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Also known as “The Fimiston Open Pit,” the gold mine is owned and operated by Kalgoorlie Consolidted Gold Mines (KCGM), a company owned 50/50 by Barrick Gold and Newmont Mining.
2. Mir Diamond Mine
The Mir Diamond Mine in Eastern Siberia, Russia is a former open-pit mining operation that took place from 1957 until 2001. Popularly known as the “Mirny Mine,” the site produced 10 million carats of diamonds annually during its peak years of operations. Now closed, the mine is still the largest excavated hole in the world—stretching 1,200 meters in diameter and reaching depths of 525 meters.
1. Bingham Canyon Mine
Believe it or not, Utah is home to the largest open-pit mine in the world. Located south-west of Salt Lake City, the Bingham Canyon Copper Mine is roughly four kilometers wide and over 1.2 kilometers deep—that’s like two of the Willis Towers in Chicago on top of each other. First discovered in 1848, the copper mine has gained a mythical reputation for its gargantuan stature, as well as produces massive amounts of copper, including millions of ounces gold, silver and molybdenum.
Deloitte predicts industry transformation - Tracking the Trends 2019 report
Deloitte has published the eleventh edition of its annual report on the mining industry. Tracking the Trends identifies the top ten trends transforming the future of mining in 2019
The Deloitte report endeavours to provide the mining industry with insights it can leverage to support its continued quest for productivity, capital discipline, strategic development and sustainable growth.
Philip Hopwood, Deloitte’s Global Leader - Mining & Metals, commented: “It appears that the mining industry is poised for greater growth than it’s seen in a decade, but today’s market realities are very different than those of the past. We’re now dealing with geopolitical tensions in the form of trade wars and tariff concerns, as well as looming asset shortages. Rising commodity prices should fuel expansion, but could also result in a return of inflation and the costs that go with it, eventually eating into margins.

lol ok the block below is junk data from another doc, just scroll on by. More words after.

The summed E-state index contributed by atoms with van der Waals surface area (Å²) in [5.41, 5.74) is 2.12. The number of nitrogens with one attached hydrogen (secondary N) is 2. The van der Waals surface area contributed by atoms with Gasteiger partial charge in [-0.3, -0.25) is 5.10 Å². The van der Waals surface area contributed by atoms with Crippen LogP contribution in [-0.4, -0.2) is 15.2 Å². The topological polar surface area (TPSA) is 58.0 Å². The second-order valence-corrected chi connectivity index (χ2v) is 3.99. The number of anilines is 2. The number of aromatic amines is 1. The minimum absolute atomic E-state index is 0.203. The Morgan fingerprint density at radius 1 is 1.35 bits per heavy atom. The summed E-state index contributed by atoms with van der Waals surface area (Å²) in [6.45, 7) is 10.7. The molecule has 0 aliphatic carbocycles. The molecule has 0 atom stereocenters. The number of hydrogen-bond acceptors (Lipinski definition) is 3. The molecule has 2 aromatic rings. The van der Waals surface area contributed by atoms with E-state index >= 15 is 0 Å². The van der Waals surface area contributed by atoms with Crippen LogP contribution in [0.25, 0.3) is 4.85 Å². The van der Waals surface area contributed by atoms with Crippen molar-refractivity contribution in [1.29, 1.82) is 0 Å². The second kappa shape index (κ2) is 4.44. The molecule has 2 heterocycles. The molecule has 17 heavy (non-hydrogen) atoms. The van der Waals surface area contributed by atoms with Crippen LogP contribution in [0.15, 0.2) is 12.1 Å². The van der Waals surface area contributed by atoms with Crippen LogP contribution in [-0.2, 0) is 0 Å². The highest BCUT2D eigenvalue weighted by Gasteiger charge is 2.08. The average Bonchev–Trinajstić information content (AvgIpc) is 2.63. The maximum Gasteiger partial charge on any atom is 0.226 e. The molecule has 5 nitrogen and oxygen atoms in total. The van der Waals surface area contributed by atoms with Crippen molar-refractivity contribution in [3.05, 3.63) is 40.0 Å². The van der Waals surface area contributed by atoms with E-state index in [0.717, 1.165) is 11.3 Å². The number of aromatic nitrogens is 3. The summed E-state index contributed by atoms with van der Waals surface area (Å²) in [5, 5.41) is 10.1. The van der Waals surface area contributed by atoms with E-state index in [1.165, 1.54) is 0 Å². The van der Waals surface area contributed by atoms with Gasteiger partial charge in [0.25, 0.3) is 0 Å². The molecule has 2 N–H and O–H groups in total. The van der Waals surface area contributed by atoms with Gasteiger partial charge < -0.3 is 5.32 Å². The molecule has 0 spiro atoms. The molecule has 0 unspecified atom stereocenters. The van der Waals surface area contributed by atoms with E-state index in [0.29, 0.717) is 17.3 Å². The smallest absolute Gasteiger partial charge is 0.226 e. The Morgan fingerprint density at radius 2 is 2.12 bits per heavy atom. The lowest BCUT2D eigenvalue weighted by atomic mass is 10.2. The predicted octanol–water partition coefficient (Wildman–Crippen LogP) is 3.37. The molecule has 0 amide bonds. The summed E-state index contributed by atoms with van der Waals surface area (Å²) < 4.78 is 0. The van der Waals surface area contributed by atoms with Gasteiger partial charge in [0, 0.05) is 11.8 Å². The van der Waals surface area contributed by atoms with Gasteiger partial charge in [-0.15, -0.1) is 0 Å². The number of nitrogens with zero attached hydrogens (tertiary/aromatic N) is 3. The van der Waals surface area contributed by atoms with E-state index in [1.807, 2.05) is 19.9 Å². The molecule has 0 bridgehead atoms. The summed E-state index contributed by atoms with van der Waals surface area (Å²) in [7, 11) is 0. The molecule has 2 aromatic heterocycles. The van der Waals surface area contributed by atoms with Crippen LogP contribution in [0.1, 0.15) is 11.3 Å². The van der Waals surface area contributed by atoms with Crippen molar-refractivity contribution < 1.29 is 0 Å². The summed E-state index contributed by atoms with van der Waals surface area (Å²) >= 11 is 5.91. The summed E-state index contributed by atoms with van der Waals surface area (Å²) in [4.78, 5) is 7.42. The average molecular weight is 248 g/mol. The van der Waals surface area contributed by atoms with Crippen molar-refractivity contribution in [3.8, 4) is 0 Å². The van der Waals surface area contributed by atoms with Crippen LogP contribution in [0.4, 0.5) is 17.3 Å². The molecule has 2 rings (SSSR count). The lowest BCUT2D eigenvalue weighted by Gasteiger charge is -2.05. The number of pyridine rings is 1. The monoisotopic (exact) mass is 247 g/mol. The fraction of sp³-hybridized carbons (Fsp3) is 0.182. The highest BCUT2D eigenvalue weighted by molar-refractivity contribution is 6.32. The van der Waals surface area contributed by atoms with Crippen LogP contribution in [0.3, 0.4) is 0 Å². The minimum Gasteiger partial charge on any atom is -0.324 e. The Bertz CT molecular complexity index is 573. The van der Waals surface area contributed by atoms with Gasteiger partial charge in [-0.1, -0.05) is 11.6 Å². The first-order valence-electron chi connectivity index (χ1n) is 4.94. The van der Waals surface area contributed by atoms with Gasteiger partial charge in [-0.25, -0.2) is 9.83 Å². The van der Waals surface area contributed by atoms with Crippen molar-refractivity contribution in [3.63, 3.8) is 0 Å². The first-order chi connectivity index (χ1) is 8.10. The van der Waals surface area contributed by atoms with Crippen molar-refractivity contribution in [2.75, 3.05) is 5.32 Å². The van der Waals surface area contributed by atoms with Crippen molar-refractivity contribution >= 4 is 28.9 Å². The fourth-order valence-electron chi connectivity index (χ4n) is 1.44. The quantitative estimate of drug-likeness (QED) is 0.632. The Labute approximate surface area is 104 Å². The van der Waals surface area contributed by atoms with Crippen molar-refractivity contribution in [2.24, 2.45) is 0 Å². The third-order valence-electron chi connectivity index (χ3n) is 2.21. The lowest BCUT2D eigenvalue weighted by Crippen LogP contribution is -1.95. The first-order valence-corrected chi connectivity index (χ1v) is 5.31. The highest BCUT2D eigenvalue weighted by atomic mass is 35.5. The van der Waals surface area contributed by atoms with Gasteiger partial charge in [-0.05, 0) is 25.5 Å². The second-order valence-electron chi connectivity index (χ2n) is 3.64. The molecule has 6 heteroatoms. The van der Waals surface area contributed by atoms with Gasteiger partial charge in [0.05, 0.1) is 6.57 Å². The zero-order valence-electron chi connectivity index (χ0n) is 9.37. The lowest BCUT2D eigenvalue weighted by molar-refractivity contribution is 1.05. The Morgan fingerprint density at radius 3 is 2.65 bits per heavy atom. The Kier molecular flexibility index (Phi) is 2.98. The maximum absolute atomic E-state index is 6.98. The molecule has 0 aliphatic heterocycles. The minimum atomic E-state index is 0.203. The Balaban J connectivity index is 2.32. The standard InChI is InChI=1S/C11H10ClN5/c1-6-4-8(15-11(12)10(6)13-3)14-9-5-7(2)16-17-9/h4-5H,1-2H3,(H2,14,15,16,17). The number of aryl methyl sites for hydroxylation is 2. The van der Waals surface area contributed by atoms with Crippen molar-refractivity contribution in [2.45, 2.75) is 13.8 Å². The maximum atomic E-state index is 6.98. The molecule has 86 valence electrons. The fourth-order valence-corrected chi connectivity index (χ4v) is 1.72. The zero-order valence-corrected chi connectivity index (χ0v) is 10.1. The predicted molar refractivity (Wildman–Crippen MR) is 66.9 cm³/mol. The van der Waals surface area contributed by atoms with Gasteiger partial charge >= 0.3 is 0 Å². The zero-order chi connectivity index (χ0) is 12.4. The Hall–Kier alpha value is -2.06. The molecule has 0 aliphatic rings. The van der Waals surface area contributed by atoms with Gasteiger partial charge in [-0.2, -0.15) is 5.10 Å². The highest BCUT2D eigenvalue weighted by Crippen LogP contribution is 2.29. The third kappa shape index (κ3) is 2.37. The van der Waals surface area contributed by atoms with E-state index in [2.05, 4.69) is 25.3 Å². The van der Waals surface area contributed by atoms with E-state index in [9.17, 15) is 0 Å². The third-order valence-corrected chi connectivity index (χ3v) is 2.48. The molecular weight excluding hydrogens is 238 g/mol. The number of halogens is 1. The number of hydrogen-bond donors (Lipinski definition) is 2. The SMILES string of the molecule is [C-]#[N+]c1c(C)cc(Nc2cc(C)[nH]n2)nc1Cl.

Disruption and volatility has become the new normal and the pace of change is outpacing our ability to adapt. This makes it imperative for mining companies to clarify how they plan to drive value into the future and how they intend to respond when prices inevitably drop again.”
Here are the key messages provided by the 2019 report:
- Disruption and volatilitymake it imperative for mining companies to clarify how they plan to drive value into the future and how they intend to respond when prices inevitably drop again. To thrive into the future, mining companies will need to challenge the status quo by soliciting a diversity of opinions and taking the risk to do things differently.
- Technology and artificial intelligence (AI) will play a key role, not only in helping companies envision future scenarios, but in identifying risks at an enterprise level and transforming the supply chain. Moreover, advances in finance platforms, sensor technology, autonomous vehicles, cloud- based solutions, and analytics are paving the way for the design of a digital mine.
- Understanding the needs and perceptions of people both inside and outside the organization will be critical. Companies must build a more diverse workplace and address succession planning, while fostering loyalty and retention among existing employees. At the same time companies must do more outreach to local communities, governments, and consumers so they can be more transparent and receptive.
Top Ten Trends Transforming the Future of Mining:
- Rethinking mining strategy - Embedding the discipline to deliver measurable value across the cycle
- The frontier of analytics and artifcial intelligence- Moving up the maturity curve
- Managing risk in the digital era - Exploring a new approach to controls and risk management
- Digitizing the supply chain - Why innovation requires integration
- Driving sustainable shared social outcomes - Finding value beyond compliance
- Exploring the water-energy nexus - Making the case for a systematic approach
- Decoding capital projects - Learning from past mistakes
- Reimagining work, workers, and the workplace - A blueprint for the future
- Operationalising diversity and inclusion programs - From theory to practice
- Demanding provenance- EVs and battery minerals provoke the desire for provenance